Mining for garage sale gold

For the consumate shopper, the prize is always just over the next driveway
Friday, August 1, 2003 | 12:00 a.m. CDT; updated 11:07 a.m. CDT, Monday, July 21, 2008

Lisa Smith has been picking through other people’s junk to find her own treasures for 10 years.

However, there’s a method to her madness.

First, Smith reads the classifieds and marks the garage sales within her target neighborhood. Then she puts the sales in order of opening times, because being on time is important. She goes Saturday morning and doesn’t go to any that were open Friday, since they’ve already been picked over.

This particular Saturday morning begins at 6:45 with two of her four children in tow.

First stop, 6:55.

One woman is already at the sale, and two more drive up as the Smith family walks into the garage. Digging through a variety of clothes, knicknacks and books, 7-year-old Emily Smith finds her treasure for the day — a slightly battered “101 Dalmatians” game titled “Spin for Spots.” She collects Dalmatians in every form, from cups to miniatures and stuffed animals. Garage price — 75 cents. Retail price — $14.99.

Lisa Smith chooses to shop in the southwest part of Columbia because she used to live there and is familiar with the area. During the summer months she rarely goes alone.

“The more the better,” Smith said. “It’s very social.”

She said her children enjoy it, despite the early mornings.

“It’s hard to get them up for school, but on garage sale mornings they pop up,” Smith said.

From the back seat of the car, Emily chimes in, “Garage-saling is more fun than school.”

Smith began her habit with three other mothers who shopped every Saturday morning, leaving a collective 17 children at home with their fathers.

“We had an unwritten rule at that time — no children. Because if one went, they’d all want to go,” Smith said. “We’d have a blast and laugh and talk. Years ago, the dads would have pancakes on the table with a favorite tablecloth and we’d have breakfast on china when we got back,” Smith said.

The pancake tradition and the no-kids rule have changed over time, but the pace of shopping hasn’t.

Second stop, 7:05 a.m.

Smith points out a medium-size box full of souvenir spoons from Kansas to Disney World, marked 50 cents per spoon.

“You know these had to cost a fortune. They’re at least $5 a spoon.”

The family walks away from this sale empty-handed, though Smith is optimistic about the morning.

“Hopefully we’ll get something great,” she said. “Maybe it’s coming.”

Something great might have many definitions, but for Smith it carries little latitude.

“Something we need or want that we’d be willing to pay full price for, but we find for 90 percent off,” she said.

Prices within garage sales vary considerably. Two weeks before, Smith purchased 10 copies of Architectural Digest for 25 cents apiece; the magazine sells for $5 in stores. Here they were on sale for $1 to $3 per magazine.

Third stop, 7:10 a.m.

“OK, girls, maybe this will be it,” Smith said.

Although once again there is a driveway filled with great deals, Smith said you can’t buy everything that’s well priced.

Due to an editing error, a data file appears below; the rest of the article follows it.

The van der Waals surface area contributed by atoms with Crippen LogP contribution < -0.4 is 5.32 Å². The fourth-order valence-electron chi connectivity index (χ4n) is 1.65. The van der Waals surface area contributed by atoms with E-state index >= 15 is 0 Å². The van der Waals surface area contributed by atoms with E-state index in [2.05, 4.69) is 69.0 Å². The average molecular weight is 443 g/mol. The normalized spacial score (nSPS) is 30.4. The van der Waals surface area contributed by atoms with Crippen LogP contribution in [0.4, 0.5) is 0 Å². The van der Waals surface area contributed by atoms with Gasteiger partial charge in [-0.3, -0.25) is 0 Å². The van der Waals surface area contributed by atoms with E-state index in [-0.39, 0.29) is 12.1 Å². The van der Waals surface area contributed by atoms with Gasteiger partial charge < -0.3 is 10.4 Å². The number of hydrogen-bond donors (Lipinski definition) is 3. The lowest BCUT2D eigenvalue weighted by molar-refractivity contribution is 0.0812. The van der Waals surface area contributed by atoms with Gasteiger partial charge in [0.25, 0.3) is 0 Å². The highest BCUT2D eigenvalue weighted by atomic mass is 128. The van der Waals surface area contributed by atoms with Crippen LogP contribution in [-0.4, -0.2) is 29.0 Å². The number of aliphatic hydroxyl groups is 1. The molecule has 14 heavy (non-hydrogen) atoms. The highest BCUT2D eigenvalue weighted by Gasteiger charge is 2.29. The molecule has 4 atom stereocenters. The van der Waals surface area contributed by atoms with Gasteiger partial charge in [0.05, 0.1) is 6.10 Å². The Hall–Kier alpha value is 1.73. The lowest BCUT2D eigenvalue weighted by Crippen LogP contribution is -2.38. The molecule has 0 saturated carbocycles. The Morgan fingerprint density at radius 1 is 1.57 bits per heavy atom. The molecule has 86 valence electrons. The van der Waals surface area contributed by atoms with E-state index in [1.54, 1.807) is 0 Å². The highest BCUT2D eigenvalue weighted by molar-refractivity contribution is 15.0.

“If you’re not selective you end up with a lot of junk in your house,” Smith said. “It’s important to be selective.”

There’s a “Beauty and the Beast” book, written in French, that’s selling for 25 cents. Wal-Mart’s price on the English version is $7.97. There’s also a full-size comforter selling for $5, while a similar one sells for $20.84 on sale at Wal-Mart.

They get back in the car, with shoes that are getting continually more damp from the dew. Smith takes a sip of coffee, and it’s on to stop four.

One of her favorite garage sale triumphs revolves around a vegetable sink. The Smiths were building a new house and bought one at a hardware store for $98. Several weeks later, Smith saw one at a garage sale for $2. She offered $1, and bought it. They returned the first sink.

She says the best way to bargain is by offering a price, or saying, “Will you take this price for this item?”

“There’s no formula,” Smith said. “Obviously that sink was worth $2. I would have been glad to pay $2. She would have taken it to Goodwill, so at least she got a dollar.”

Smith said that the most important part of the transaction is that both parties are happy with the price and the transaction.

“Getting the good deal, bargaining, is not my favorite part,” Smith said. “It’s important that the seller feels like they’re getting a good deal. I certainly don’t want the seller to be frustrated.”

The fourth, fifth and sixth stops run from 7:30 a.m. to 8:02 a.m. Smith fingers some clothes, even picks several items, but isn’t sold on any of them.

“OK, we’re virtually done,” Smith said. “I guess we’ll just wander around, but that’s usually not very successful.”

This morning is ending more quickly than usual.

Seventh and last stop, 8:05.

There’s nothing of interest to the Smith family.

At 8:07, done for the morning. Total damage — 75 cents. Smith says she usually spends $10 to $20. The most expensive item she ever bought was a 12-place silverware setting for $20 that was still packaged.

Smith says next Saturday will be better.

“It adds to the excitement because you never know when you’ll have a fabulous day,” she said.

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